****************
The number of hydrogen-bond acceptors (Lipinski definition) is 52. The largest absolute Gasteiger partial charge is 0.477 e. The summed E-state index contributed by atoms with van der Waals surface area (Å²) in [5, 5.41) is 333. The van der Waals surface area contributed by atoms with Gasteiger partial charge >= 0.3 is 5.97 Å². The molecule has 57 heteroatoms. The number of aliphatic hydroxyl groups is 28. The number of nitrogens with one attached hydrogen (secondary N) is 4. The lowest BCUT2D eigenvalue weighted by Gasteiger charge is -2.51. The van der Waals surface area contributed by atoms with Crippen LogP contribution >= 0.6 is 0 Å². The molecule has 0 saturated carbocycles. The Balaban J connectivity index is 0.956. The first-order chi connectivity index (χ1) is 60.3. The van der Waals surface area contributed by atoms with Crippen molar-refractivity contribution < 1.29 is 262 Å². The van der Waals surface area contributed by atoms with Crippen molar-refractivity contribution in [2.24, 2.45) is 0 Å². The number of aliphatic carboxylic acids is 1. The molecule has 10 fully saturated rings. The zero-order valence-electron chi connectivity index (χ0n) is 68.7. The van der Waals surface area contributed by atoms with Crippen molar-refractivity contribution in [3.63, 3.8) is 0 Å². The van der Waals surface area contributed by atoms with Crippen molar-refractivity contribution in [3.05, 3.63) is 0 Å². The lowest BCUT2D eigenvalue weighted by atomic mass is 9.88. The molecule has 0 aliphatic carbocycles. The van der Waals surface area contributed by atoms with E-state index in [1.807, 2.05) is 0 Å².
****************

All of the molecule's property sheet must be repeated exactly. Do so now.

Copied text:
The number of hydrogen-bond acceptors (Lipinski definition) is 52. The largest absolute Gasteiger partial charge is 0.477 e. The summed E-state index contributed by atoms with van der Waals surface area (Å²) in [5, 5.41) is 333. The van der Waals surface area contributed by atoms with Gasteiger partial charge >= 0.3 is 5.97 Å². The molecule has 57 heteroatoms. The number of aliphatic hydroxyl groups is 28. The number of nitrogens with one attached hydrogen (secondary N) is 4. The lowest BCUT2D eigenvalue weighted by Gasteiger charge is -2.51. The van der Waals surface area contributed by atoms with Crippen LogP contribution >= 0.6 is 0 Å². The molecule has 0 saturated carbocycles. The Balaban J connectivity index is 0.956. The first-order chi connectivity index (χ1) is 60.3. The van der Waals surface area contributed by atoms with Crippen molar-refractivity contribution < 1.29 is 262 Å². The van der Waals surface area contributed by atoms with Crippen molar-refractivity contribution in [2.24, 2.45) is 0 Å². The number of aliphatic carboxylic acids is 1. The molecule has 10 fully saturated rings. The zero-order valence-electron chi connectivity index (χ0n) is 68.7. The van der Waals surface area contributed by atoms with Crippen molar-refractivity contribution in [3.63, 3.8) is 0 Å². The van der Waals surface area contributed by atoms with Crippen molar-refractivity contribution in [3.05, 3.63) is 0 Å². The lowest BCUT2D eigenvalue weighted by atomic mass is 9.88. The molecule has 0 aliphatic carbocycles. The van der Waals surface area contributed by atoms with E-state index in [1.807, 2.05) is 0 Å².